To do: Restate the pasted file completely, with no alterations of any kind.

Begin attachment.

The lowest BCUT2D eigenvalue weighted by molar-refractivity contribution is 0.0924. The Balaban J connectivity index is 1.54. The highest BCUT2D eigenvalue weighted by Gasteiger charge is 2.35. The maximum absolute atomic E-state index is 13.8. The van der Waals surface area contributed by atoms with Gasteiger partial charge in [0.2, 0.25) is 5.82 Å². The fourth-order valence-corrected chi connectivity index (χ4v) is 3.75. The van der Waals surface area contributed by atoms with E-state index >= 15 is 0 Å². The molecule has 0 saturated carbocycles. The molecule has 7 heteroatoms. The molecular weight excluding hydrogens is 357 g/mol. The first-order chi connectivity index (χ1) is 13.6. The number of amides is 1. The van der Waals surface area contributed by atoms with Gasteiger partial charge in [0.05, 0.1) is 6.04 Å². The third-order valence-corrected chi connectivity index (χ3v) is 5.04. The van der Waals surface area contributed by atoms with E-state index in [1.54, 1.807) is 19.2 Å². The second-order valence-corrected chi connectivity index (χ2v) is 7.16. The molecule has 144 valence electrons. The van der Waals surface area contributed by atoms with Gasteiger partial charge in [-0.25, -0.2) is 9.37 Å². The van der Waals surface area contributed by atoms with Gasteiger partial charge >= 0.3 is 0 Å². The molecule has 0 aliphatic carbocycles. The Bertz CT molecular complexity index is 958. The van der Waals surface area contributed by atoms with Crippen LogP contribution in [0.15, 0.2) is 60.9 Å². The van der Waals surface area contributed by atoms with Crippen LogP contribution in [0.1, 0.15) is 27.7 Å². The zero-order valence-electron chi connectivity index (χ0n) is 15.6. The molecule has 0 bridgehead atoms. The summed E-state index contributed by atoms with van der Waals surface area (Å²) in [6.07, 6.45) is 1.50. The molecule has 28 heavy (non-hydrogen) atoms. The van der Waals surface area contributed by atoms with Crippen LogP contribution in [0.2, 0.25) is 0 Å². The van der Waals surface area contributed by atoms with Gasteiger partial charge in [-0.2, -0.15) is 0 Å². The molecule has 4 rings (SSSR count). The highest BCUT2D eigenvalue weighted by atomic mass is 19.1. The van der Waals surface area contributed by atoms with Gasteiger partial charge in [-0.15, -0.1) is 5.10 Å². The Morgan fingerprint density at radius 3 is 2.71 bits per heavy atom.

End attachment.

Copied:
The lowest BCUT2D eigenvalue weighted by molar-refractivity contribution is 0.0924. The Balaban J connectivity index is 1.54. The highest BCUT2D eigenvalue weighted by Gasteiger charge is 2.35. The maximum absolute atomic E-state index is 13.8. The van der Waals surface area contributed by atoms with Gasteiger partial charge in [0.2, 0.25) is 5.82 Å². The fourth-order valence-corrected chi connectivity index (χ4v) is 3.75. The van der Waals surface area contributed by atoms with E-state index >= 15 is 0 Å². The molecule has 0 saturated carbocycles. The molecule has 7 heteroatoms. The molecular weight excluding hydrogens is 357 g/mol. The first-order chi connectivity index (χ1) is 13.6. The number of amides is 1. The van der Waals surface area contributed by atoms with Gasteiger partial charge in [0.05, 0.1) is 6.04 Å². The third-order valence-corrected chi connectivity index (χ3v) is 5.04. The van der Waals surface area contributed by atoms with E-state index in [1.54, 1.807) is 19.2 Å². The second-order valence-corrected chi connectivity index (χ2v) is 7.16. The molecule has 144 valence electrons. The van der Waals surface area contributed by atoms with Gasteiger partial charge in [-0.25, -0.2) is 9.37 Å². The van der Waals surface area contributed by atoms with Gasteiger partial charge >= 0.3 is 0 Å². The molecule has 0 aliphatic carbocycles. The Bertz CT molecular complexity index is 958. The van der Waals surface area contributed by atoms with Crippen LogP contribution in [0.15, 0.2) is 60.9 Å². The van der Waals surface area contributed by atoms with Crippen LogP contribution in [0.1, 0.15) is 27.7 Å². The zero-order valence-electron chi connectivity index (χ0n) is 15.6. The molecule has 0 bridgehead atoms. The summed E-state index contributed by atoms with van der Waals surface area (Å²) in [6.07, 6.45) is 1.50. The molecule has 28 heavy (non-hydrogen) atoms. The van der Waals surface area contributed by atoms with Crippen LogP contribution in [0.2, 0.25) is 0 Å². The van der Waals surface area contributed by atoms with Gasteiger partial charge in [-0.2, -0.15) is 0 Å². The molecule has 4 rings (SSSR count). The highest BCUT2D eigenvalue weighted by atomic mass is 19.1. The van der Waals surface area contributed by atoms with Gasteiger partial charge in [-0.15, -0.1) is 5.10 Å². The Morgan fingerprint density at radius 3 is 2.71 bits per heavy atom.